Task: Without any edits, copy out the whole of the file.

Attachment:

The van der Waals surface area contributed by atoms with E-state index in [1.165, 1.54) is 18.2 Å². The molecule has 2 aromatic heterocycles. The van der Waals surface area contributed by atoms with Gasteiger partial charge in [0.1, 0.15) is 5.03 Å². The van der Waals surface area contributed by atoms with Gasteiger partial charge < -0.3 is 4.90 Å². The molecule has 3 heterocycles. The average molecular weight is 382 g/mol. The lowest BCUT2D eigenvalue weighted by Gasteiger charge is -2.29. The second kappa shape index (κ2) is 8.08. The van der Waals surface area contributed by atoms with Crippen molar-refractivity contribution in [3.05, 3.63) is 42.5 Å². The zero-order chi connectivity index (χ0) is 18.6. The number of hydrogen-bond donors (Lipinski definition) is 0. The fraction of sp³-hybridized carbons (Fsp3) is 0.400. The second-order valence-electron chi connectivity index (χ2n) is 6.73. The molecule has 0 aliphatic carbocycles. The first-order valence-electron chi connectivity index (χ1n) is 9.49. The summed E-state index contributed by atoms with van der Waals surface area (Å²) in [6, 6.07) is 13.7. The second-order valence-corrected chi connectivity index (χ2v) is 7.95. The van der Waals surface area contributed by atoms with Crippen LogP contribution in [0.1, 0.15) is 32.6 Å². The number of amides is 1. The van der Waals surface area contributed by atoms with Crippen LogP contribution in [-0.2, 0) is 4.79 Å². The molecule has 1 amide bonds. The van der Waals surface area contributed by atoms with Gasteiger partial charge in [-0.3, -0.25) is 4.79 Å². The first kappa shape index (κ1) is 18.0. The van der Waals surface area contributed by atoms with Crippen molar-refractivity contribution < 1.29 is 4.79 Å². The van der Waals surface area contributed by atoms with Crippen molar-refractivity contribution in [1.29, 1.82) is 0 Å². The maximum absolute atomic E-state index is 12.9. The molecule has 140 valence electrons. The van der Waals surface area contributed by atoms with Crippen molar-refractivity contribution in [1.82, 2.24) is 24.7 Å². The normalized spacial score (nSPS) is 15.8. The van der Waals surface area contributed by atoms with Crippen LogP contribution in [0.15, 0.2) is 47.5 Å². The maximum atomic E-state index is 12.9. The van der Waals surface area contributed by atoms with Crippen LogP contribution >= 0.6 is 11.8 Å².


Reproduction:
The van der Waals surface area contributed by atoms with E-state index in [1.165, 1.54) is 18.2 Å². The molecule has 2 aromatic heterocycles. The van der Waals surface area contributed by atoms with Gasteiger partial charge in [0.1, 0.15) is 5.03 Å². The van der Waals surface area contributed by atoms with Gasteiger partial charge < -0.3 is 4.90 Å². The molecule has 3 heterocycles. The average molecular weight is 382 g/mol. The lowest BCUT2D eigenvalue weighted by Gasteiger charge is -2.29. The second kappa shape index (κ2) is 8.08. The van der Waals surface area contributed by atoms with Crippen molar-refractivity contribution in [3.05, 3.63) is 42.5 Å². The zero-order chi connectivity index (χ0) is 18.6. The number of hydrogen-bond donors (Lipinski definition) is 0. The fraction of sp³-hybridized carbons (Fsp3) is 0.400. The second-order valence-electron chi connectivity index (χ2n) is 6.73. The molecule has 0 aliphatic carbocycles. The first-order valence-electron chi connectivity index (χ1n) is 9.49. The summed E-state index contributed by atoms with van der Waals surface area (Å²) in [6, 6.07) is 13.7. The second-order valence-corrected chi connectivity index (χ2v) is 7.95. The van der Waals surface area contributed by atoms with Crippen LogP contribution in [0.1, 0.15) is 32.6 Å². The number of amides is 1. The van der Waals surface area contributed by atoms with Crippen LogP contribution in [-0.2, 0) is 4.79 Å². The molecule has 1 amide bonds. The van der Waals surface area contributed by atoms with Gasteiger partial charge in [-0.3, -0.25) is 4.79 Å². The first kappa shape index (κ1) is 18.0. The van der Waals surface area contributed by atoms with Crippen molar-refractivity contribution < 1.29 is 4.79 Å². The van der Waals surface area contributed by atoms with Crippen molar-refractivity contribution in [1.29, 1.82) is 0 Å². The maximum absolute atomic E-state index is 12.9. The molecule has 140 valence electrons. The van der Waals surface area contributed by atoms with Crippen molar-refractivity contribution in [1.82, 2.24) is 24.7 Å². The normalized spacial score (nSPS) is 15.8. The van der Waals surface area contributed by atoms with Crippen LogP contribution in [0.15, 0.2) is 47.5 Å². The maximum atomic E-state index is 12.9. The van der Waals surface area contributed by atoms with Crippen LogP contribution >= 0.6 is 11.8 Å².